Lead-cooled fast reactor (LFR) overview and perspectives
Smith, Craig F.
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The GIF Technology Roadmap identified the Lead-cooled Fast Reactor (LFR) as a technology with great potential to meet the small-unit electricity needs of remote sites while also offering advantages as a large system for grid-connected power stations. The LFR features a fast- neutron spectrum and a closed fuel cycle for efficient conversion of fertile uranium. It can also be used as a burner of minor actinides from spent fuel and as a burner/breeder. An important feature of the LFR is the enhanced safety that results from the choice of a relatively inert coolant. In the Roadmap, the LFR was primarily envisioned for missions in electricity and hydrogen production, and actinide management. The application of lead technology to nuclear energy had its start in Russia in the 1970s and 80s where nuclear systems cooled by Lead-Bismuth Eutectic (LBE) were developed and deployed for submarine propulsion. More recently, attention to heavy liquid metal coolants for reactors has developed in several countries around the globe as their advantageous characteristics have gradually become recognized. This paper illustrates the technical progress achieved in the various countries.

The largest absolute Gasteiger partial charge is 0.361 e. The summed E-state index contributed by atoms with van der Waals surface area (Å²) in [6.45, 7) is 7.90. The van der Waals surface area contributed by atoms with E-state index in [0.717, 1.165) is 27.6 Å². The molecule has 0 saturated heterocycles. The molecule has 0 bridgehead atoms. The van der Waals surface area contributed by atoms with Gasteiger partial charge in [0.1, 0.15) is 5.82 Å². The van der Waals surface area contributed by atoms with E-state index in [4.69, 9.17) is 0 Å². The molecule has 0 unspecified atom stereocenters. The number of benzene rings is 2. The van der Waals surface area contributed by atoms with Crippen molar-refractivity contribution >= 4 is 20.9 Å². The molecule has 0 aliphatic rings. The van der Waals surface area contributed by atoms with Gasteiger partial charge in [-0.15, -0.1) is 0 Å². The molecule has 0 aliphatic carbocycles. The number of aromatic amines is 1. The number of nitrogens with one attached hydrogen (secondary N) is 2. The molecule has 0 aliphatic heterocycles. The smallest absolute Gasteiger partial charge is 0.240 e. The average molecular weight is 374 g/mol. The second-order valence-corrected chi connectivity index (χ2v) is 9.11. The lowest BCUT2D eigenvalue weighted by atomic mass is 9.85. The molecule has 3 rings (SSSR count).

RightsThis publication is a work of the U.S. Government as defined in Title 17, United States Code, Section 101. Copyright protection is not available for this work in the United States.
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